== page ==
Open sourcecnc


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Review of some Open Source Software for CNC Machine Control

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Open sourcecnc

  1. 1. OpenSource CNC- From CAD to FAB By Charles Warner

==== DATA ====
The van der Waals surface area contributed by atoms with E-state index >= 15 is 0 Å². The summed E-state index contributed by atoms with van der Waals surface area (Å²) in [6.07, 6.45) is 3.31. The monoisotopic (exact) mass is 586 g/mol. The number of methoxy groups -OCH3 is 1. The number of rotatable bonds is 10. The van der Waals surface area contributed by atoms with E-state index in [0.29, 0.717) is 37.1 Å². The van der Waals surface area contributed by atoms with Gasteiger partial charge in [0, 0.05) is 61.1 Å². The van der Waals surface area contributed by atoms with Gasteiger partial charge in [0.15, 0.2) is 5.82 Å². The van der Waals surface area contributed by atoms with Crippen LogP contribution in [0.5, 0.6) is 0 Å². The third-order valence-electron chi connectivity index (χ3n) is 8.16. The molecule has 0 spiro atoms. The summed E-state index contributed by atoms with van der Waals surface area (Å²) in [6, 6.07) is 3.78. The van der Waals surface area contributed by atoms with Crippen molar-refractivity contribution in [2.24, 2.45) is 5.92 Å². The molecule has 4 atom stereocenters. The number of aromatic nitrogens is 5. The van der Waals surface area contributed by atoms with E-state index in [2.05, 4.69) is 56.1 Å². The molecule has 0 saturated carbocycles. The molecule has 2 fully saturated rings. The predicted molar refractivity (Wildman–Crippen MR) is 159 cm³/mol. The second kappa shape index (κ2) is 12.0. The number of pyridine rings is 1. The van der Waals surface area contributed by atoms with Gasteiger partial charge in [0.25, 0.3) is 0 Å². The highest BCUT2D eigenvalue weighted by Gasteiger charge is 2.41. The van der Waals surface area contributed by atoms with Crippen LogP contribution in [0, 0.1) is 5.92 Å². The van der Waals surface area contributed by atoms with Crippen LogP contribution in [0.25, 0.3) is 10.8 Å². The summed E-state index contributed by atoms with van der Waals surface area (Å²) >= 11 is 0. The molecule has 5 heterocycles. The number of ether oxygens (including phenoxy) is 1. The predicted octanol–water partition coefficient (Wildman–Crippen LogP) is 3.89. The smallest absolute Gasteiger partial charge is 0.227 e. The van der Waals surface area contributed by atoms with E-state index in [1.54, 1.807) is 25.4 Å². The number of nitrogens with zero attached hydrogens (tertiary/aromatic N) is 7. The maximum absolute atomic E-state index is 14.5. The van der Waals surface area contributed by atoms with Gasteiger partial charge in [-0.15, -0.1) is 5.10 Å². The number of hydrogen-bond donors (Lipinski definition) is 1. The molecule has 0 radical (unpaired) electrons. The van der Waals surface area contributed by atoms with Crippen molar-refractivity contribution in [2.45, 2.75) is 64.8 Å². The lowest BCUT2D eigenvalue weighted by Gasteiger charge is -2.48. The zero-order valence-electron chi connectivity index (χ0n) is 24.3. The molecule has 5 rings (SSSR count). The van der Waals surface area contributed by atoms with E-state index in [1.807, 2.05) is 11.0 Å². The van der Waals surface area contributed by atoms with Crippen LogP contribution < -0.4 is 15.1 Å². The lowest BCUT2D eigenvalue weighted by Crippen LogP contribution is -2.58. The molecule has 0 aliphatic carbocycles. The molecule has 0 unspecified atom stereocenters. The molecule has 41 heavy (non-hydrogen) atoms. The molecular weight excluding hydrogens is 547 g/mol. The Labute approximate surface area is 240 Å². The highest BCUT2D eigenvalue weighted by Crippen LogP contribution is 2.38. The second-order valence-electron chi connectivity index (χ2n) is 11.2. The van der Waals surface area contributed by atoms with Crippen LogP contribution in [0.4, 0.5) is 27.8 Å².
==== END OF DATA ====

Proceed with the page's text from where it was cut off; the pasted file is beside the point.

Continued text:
2. 2. OpenSource CNC- From CAD to FABI first encountered “Rapid Prototyping” or “3D Printing” back in the late 1980s, when I contractedwith a Canadian company that offered the service based on a process that used a laser to cure specificregions of a soup of liquid plastic. Very impressive, and so was the price- several thousand dollars toproduce a prototype that, in production, should have cost less than a dollar. Most of the costs were theresult of converting the 2D mechanical drawings (about the only option back in those days, unless youhappened to work for a major aerospace or automotive company) to machine code for controlling thelaser.Things have come a long way in the past 20 years or so. Commercial Rapid Prototyping systems havecome down in price to a few tens to hundreds of thousand dollars, with hobby-level systems appearingin the price range of a couple thousand dollars (or less, if you are willing to dig through your scrap pileand build from scratch). CAD has progressed significantly, with 3D modeling becoming very common(and affordable). More traditional machining equipment (lathes and mills, for example) rely more andmore on automatic numerical control- CNC, in industry parlance. I myself do not consider this atotally good thing- for me, when I get frustrated or stressed, there is nothing more relaxing thanstepping out to the shop and turning some little trinket out on my lathe (akin to the way some peopleuse meditation or recreational drugs). Thus, I am not all that concerned with production costs of mylittle trinkets. Although I spend a good deal of time analyzing speeds and feeds to determine optimum,I generally operate at 10% of the optimum, just to prolong the experience...However, one of my dreamprojects is to build my own Rapid Prototyping machine, and for this, numerical control is crucial.The process of going from the CAD design to finished product consists of:Giving credit where credit is due: the above is a variation on a diagram available from the pyCAMwiki. I have adapted it the way I have my system set up, and changed the focus from “PyCAM” to “G-code”, because it is the generation of the machine code language from the original graphical design thatis critical (this is what drove the cost of the rapid prototyping process back in the 1980s).G-code is a colloquial name for the RS-274 machine tool programming language. It is not the onlylanguage used for machine control, nor is it standard across the industry. The RS-274 standard was